Minnesota farm equipment dealer found guilty of three counts of theft

Kevin Ray Hewitt, 61, was sentenced to serve 60 days in Le Sueur County Jail each year through 2027, as well as pay $390,000 in restitution costs to victims.

Gavel Court Crime Courts
We are part of The Trust Project.

LE CENTER, Minn. — A farm equipment dealer from Le Sueur was convicted of three felony counts of theft during a sentencing hearing Friday.

Kevin Ray Hewitt, 61, was sentenced to serve 60 days in Le Sueur County Jail each year through 2027, as well as pay $390,000 in restitution costs to victims.

Hewitt, of Hewitt Drainage Equipment, pleaded guilty to accepting payments for farm equipment from three farmers, but never delivering, according to court documents. The payments ranged from $35,000 to $47,630, which Hewitt used to pay personal debts.

Hewitt will be on probation for 15 years. If he violates the conditions of his probation, he will be sent to the Minnesota Correctional Facility in St. Cloud for a more than three-year sentence.

Hewitt is now in custody and will serve 60 days in jail starting Friday, followed by 60 days on July 1 each year through 2027 in Le Sueur County Jail, according to court documents.


Prosecutors initially charged Hewitt with 12 counts of theft in 2020. Hewitt pleaded guilty to three of these counts, the rest were dismissed.

Hewitt has until 2037 to pay the over $390,922 he owes the farmers he swindled, according to court documents.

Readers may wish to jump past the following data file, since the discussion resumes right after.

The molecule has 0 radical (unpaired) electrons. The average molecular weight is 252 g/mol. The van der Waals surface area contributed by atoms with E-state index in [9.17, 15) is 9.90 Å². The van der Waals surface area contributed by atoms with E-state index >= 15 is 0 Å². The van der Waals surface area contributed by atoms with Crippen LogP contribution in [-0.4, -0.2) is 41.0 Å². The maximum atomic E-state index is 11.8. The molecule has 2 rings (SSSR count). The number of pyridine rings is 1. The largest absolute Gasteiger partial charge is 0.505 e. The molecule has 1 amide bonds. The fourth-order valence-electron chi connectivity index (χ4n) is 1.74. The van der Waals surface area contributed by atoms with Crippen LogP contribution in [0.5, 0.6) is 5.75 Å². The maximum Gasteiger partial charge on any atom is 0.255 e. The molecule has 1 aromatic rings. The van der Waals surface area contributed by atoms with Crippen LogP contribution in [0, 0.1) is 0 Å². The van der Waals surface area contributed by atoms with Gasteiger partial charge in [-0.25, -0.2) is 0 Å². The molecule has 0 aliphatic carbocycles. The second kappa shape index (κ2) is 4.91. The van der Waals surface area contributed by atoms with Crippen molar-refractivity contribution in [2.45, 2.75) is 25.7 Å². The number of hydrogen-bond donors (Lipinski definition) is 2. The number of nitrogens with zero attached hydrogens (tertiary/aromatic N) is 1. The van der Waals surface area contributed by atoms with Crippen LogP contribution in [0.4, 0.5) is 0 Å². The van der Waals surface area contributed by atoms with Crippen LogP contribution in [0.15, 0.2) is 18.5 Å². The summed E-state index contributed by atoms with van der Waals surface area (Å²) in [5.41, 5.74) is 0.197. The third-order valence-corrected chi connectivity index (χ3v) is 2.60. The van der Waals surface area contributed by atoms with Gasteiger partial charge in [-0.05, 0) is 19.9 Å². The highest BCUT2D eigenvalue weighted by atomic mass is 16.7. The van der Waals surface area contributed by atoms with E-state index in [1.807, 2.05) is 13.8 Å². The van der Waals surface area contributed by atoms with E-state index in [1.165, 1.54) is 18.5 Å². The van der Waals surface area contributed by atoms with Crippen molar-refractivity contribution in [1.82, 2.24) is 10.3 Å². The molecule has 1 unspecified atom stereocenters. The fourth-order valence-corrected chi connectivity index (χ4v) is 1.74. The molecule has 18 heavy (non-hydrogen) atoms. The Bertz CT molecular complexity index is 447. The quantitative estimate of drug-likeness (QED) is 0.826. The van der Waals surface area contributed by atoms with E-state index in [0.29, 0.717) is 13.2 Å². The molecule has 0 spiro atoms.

One farmer sent Hewitt $47,630 to pay for a plow that he purchased from Hewitt in 2019, but never received. The farmer reported asking Hewitt for his money back and the check Hewitt sent him was later declined.

Hewitt cheated another farmer out of his down payment of $35,000 for tilling equipment he ordered from Hewitt Draining Equipment. The farmer reported that Hewitt failed to send him the equipment, telling him that the manufacturer was behind on production, while Hewitt had deposited the funds into his personal checking account.

A dealer was swindled in a trade agreement with Hewitt, as Hewitt took and sold a plow for $35,000 and never returned the replacement plow he had promised the dealer.

(c)2022 The Free Press (Mankato, Minn.). Distributed by Tribune Content Agency, LLC.


This story was written by one of our partner news agencies. Forum Communications Company uses content from agencies such as Reuters, Kaiser Health News, Tribune News Service and others to provide a wider range of news to our readers. Learn more about the news services FCC uses here.

What to read next
Boaters are still allowed to operate on lakes, but the DNR is advising people not to power load their boats and to be more cautious in shallow areas of lakes that used to be 5 to 6 feet deep and now may only be 3 to 4 feet deep.
To bring attention to the current resurgence in understanding the benefits of breastfeeding, a coalition has launched a campaign to celebrate what that looks like — whether that is exclusively pumping, chestfeeding directly, or a combination of both.
The special election to fill the remaining five months of Hagedorn’s term is Tuesday, as is the primary election in the newly redrawn district to determine who will be on the ballot in November to serve the next two years in office.
The stops around Detroit Lakes included drug arrests, driving while intoxicated citations and speeding tickets.